In Women’s History Month, Youth for Human Rights is celebrating Eleanor Roosevelt given the credit for laying the foundation for human and civil rights, as well as declared as the international global standard for human rights today.
Mrs. Roosevelt lobbied for the United States to join the United Nation, and she later became the country’s first representative. She was the first head of the United Nations Commission on Human Rights, and she oversaw the development and ratification of the Universal Declaration of Human Rights by the United Nations in 1948.
Women and Civil Rights
Eleanor Roosevelt, an advocate, and pioneer for both women’s and civil rights established regular White House news conferences for female correspondents. Newspapers and wire agencies that did not previously employ women were pushed to do so in order to have a representative present at the White House in the event of breaking news. Mrs. Roosevelt is not only a supporter of female journalists, but she was one herself. She began writing a daily syndicated newspaper column called “My Day” in 1936.
Conference on Human Welfare
Eleanor Roosevelt confidently spoke in support of racial rights. At a meeting on human welfare in 1938, Whites and Blacks openly mixed with one another. When Birmingham City Commissioner Bull Conner ordered the conference to be segregated, it was done by segregating black people on one side and white people on the other. Mrs. Roosevelt sat with the African Americans on the side, and a police officer tapped her on the shoulder and instructed her to get up. Mrs. Roosevelt slid her folding chair between the black and white portions of the auditorium.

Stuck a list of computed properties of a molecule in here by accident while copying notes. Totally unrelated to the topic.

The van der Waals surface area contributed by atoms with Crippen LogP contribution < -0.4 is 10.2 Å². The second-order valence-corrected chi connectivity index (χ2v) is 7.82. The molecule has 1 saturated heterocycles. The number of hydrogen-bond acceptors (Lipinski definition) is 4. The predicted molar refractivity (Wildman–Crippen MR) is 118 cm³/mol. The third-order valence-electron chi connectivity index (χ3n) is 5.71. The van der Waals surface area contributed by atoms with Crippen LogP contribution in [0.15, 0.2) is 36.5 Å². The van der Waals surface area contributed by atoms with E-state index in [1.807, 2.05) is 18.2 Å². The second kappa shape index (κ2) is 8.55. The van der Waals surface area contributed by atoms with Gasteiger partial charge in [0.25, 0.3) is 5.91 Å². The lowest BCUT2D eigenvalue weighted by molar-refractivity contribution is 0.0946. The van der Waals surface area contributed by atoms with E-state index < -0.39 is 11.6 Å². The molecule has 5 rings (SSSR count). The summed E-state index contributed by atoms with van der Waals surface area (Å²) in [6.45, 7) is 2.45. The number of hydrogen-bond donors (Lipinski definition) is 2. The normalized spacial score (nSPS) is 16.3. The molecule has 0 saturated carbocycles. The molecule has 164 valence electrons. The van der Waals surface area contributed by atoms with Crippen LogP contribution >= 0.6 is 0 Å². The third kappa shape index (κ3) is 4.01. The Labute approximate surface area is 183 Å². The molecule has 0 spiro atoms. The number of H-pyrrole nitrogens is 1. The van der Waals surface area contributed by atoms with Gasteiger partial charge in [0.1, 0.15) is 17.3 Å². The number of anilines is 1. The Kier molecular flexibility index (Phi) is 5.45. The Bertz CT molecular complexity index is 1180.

When the Daughters of the American Revolution (DAR) refused to let Marian Anderson, a famed African American in a free concert, perform in Constitution Hall due to her skin color, Roosevelt resigned her membership in the DAR and organized a free concert at the Lincoln Memorial for 75,000 people. This was the Memorial’s debut concert, and it made a powerful political statement in 1939. The performance was opened by Harold LeClair Ickes, the then-Secretary of the Interior, who gave a stirring address against discrimination. Roosevelt was named chair of President John F. Kennedy’s Commission on the Status of Women in 1961, and she worked on it until shortly before her death.